howard_gardner's picture
Hobbs Professor of Cognition and Education, Harvard Graduate School of Education; Author, A Synthesizing Mind

The Internet has changed my life greatly, but not in a way that I could have anticipated, nor in the way that the question implies. Put succinctly, just as if a newly discovered preliterate tribe had challenged my beliefs about human language and human culture, the Internet has altered my views of human development and human potential.

Several years ago, I had a chance conversation with Jonathan Fanton, then President of the MacArthur Foundation. He mentioned that the Foundation was sponsoring a major study, to the tune of 50 million dollars, of how young people are being changed by the new digital media, such as the Internet. At the time, as part of our GoodWork research Project, I was involved in studies of ethics and focusing particularly on the ethical orientation of young people. And so I asked Pres. Fanton "Are you looking at the ways in which the ethics of youth may be affected?" He told me that the Foundation had not thought about this issue. After several conversations and a grant application, our GoodPlay project, a social science study of ethics in the digital media, was launched.

Even though I myself am a digital immigrant—I sometimes refer to myself as a digital paleolith—I now spend many hours a week thinking about the ways in which nearly all of us—young and old—are affected by being on line, networked, surfing, or posting for so much of the day. I've become convinced that the "digital revolution'' might be as epochmaking as the invention of writing or, certainly, the invention of printing or of broadcast. While I agree with those who caution that it is premature to detail what the effects might be, it is not too early to begin to think, observe, reflect, conduct pivotal observations and experiments. Indeed, I wish that social scientists, and/or other observers had been around, when earlier new media of communication had debuted.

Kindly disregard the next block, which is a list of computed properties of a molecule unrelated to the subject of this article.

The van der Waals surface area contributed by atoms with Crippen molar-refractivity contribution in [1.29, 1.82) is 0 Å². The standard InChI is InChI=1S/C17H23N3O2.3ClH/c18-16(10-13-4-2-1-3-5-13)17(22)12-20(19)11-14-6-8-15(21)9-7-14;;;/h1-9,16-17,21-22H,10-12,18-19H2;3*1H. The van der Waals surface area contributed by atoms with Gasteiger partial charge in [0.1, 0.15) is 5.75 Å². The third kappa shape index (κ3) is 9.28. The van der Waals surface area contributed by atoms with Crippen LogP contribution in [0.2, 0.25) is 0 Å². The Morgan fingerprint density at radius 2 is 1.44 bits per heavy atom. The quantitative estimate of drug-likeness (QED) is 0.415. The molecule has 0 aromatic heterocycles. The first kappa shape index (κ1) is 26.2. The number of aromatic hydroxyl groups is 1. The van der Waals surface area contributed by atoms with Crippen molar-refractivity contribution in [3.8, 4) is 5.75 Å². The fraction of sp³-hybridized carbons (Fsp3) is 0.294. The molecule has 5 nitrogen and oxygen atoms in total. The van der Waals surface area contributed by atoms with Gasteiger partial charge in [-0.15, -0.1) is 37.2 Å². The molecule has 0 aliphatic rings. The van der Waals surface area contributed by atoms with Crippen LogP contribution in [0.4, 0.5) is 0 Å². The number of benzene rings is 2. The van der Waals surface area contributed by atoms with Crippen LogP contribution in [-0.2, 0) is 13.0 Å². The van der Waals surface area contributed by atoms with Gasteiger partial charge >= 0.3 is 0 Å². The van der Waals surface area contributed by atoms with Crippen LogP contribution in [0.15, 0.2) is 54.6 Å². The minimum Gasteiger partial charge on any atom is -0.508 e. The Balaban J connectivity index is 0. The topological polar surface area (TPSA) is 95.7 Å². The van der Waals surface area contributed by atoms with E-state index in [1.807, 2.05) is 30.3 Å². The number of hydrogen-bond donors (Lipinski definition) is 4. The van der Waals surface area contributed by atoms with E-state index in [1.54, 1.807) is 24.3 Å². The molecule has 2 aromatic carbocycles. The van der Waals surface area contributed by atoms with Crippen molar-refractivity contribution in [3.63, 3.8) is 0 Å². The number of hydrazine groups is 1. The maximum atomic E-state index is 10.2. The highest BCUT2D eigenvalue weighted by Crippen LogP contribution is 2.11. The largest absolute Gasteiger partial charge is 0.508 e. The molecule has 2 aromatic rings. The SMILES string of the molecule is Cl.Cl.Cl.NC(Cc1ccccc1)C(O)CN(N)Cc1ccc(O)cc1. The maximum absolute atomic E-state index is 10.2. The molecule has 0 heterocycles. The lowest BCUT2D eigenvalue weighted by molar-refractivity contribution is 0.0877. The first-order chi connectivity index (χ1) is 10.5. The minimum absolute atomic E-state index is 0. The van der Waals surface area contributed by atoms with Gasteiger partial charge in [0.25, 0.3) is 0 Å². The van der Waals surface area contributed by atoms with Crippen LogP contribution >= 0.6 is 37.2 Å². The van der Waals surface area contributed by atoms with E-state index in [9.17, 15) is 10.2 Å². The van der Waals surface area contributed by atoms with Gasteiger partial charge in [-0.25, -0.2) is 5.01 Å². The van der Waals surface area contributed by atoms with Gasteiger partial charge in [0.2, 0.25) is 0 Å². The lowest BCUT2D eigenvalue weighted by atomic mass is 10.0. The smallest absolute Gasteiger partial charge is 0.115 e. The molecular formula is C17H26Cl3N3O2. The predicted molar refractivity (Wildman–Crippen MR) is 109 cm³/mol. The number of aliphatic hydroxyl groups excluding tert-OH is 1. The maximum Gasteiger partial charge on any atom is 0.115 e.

Asked for my current thinking, I would make the following points. The lives and minds of young people are far more fragmented than at earlier times. This mutipliicity of connections, networks, avatars, messages, may not bother them but certainly makes for identities that are more fluid and less stable. Times for reflection, introspection, solitude, are scarce. Longstanding views of privacy and ownership/authorship are being rapidly undermined. Probably most dramatically, what it has meant for millennia to belong to a community is being totally renegotiated as a result of instant 24-7 access to anyone who is connected to the Internet. How this will affect intimacy, imagination, democracy, social action, citizenship, and other staples of human kind is up for grabs.

For older persons (even older than I am), the digital world is mysterious. For those of us who are middle aged or beyond, we continue to live in two worlds—the pre-digital and the digital—and we may either be nostalgic for the days without blackberries or relieved that we no longer have to trudge off to the library. But all persons who want to understand their children or their grandchildren must make the effort to "go native,"and at such times, we digital immigrants or digital paleoliths can feel as fragmented, as uncertain about privacy, as pulled by membership in diverse, and perhaps incommensurate communities, as any 15 year old.